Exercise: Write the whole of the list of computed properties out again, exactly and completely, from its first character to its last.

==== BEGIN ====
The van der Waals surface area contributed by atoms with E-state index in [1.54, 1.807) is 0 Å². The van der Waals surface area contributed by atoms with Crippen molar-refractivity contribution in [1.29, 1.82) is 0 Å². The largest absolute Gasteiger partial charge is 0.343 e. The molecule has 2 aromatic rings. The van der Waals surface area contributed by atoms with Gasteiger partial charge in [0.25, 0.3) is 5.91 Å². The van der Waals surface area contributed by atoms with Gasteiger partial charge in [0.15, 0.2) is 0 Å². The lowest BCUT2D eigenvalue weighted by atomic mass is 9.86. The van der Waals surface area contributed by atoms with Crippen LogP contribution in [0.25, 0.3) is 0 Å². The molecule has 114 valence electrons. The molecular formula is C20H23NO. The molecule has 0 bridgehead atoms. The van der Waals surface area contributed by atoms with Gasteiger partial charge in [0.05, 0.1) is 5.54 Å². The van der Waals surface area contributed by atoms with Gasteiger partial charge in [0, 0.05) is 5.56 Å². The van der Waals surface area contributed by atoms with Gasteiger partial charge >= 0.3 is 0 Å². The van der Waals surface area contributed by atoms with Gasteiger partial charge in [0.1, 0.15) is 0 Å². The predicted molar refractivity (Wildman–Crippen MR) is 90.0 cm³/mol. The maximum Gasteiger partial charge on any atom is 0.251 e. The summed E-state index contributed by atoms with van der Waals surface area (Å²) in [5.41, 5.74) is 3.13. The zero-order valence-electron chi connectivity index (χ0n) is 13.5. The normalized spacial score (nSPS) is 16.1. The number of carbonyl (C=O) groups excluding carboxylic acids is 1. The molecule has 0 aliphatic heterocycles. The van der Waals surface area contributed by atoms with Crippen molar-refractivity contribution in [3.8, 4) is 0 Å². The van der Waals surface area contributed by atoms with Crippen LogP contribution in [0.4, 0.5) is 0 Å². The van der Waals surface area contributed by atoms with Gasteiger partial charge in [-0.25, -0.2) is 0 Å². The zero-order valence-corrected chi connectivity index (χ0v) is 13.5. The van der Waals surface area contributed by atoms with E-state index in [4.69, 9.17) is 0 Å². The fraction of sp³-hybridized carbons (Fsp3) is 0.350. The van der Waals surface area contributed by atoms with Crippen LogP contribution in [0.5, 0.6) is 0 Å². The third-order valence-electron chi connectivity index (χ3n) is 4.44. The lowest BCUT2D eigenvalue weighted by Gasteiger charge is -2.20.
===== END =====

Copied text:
The van der Waals surface area contributed by atoms with E-state index in [1.54, 1.807) is 0 Å². The van der Waals surface area contributed by atoms with Crippen molar-refractivity contribution in [1.29, 1.82) is 0 Å². The largest absolute Gasteiger partial charge is 0.343 e. The molecule has 2 aromatic rings. The van der Waals surface area contributed by atoms with Gasteiger partial charge in [0.25, 0.3) is 5.91 Å². The van der Waals surface area contributed by atoms with Gasteiger partial charge in [0.15, 0.2) is 0 Å². The lowest BCUT2D eigenvalue weighted by atomic mass is 9.86. The van der Waals surface area contributed by atoms with Crippen LogP contribution in [0.25, 0.3) is 0 Å². The molecule has 114 valence electrons. The molecular formula is C20H23NO. The molecule has 0 bridgehead atoms. The van der Waals surface area contributed by atoms with Gasteiger partial charge in [0.05, 0.1) is 5.54 Å². The van der Waals surface area contributed by atoms with Gasteiger partial charge in [0, 0.05) is 5.56 Å². The van der Waals surface area contributed by atoms with Gasteiger partial charge >= 0.3 is 0 Å². The van der Waals surface area contributed by atoms with Gasteiger partial charge in [0.1, 0.15) is 0 Å². The predicted molar refractivity (Wildman–Crippen MR) is 90.0 cm³/mol. The maximum Gasteiger partial charge on any atom is 0.251 e. The summed E-state index contributed by atoms with van der Waals surface area (Å²) in [5.41, 5.74) is 3.13. The zero-order valence-electron chi connectivity index (χ0n) is 13.5. The normalized spacial score (nSPS) is 16.1. The number of carbonyl (C=O) groups excluding carboxylic acids is 1. The molecule has 0 aliphatic heterocycles. The van der Waals surface area contributed by atoms with Crippen molar-refractivity contribution in [3.8, 4) is 0 Å². The van der Waals surface area contributed by atoms with Crippen LogP contribution in [0.4, 0.5) is 0 Å². The van der Waals surface area contributed by atoms with Gasteiger partial charge in [-0.25, -0.2) is 0 Å². The zero-order valence-corrected chi connectivity index (χ0v) is 13.5. The van der Waals surface area contributed by atoms with E-state index in [4.69, 9.17) is 0 Å². The fraction of sp³-hybridized carbons (Fsp3) is 0.350. The van der Waals surface area contributed by atoms with Crippen LogP contribution in [0.5, 0.6) is 0 Å². The third-order valence-electron chi connectivity index (χ3n) is 4.44. The lowest BCUT2D eigenvalue weighted by Gasteiger charge is -2.20.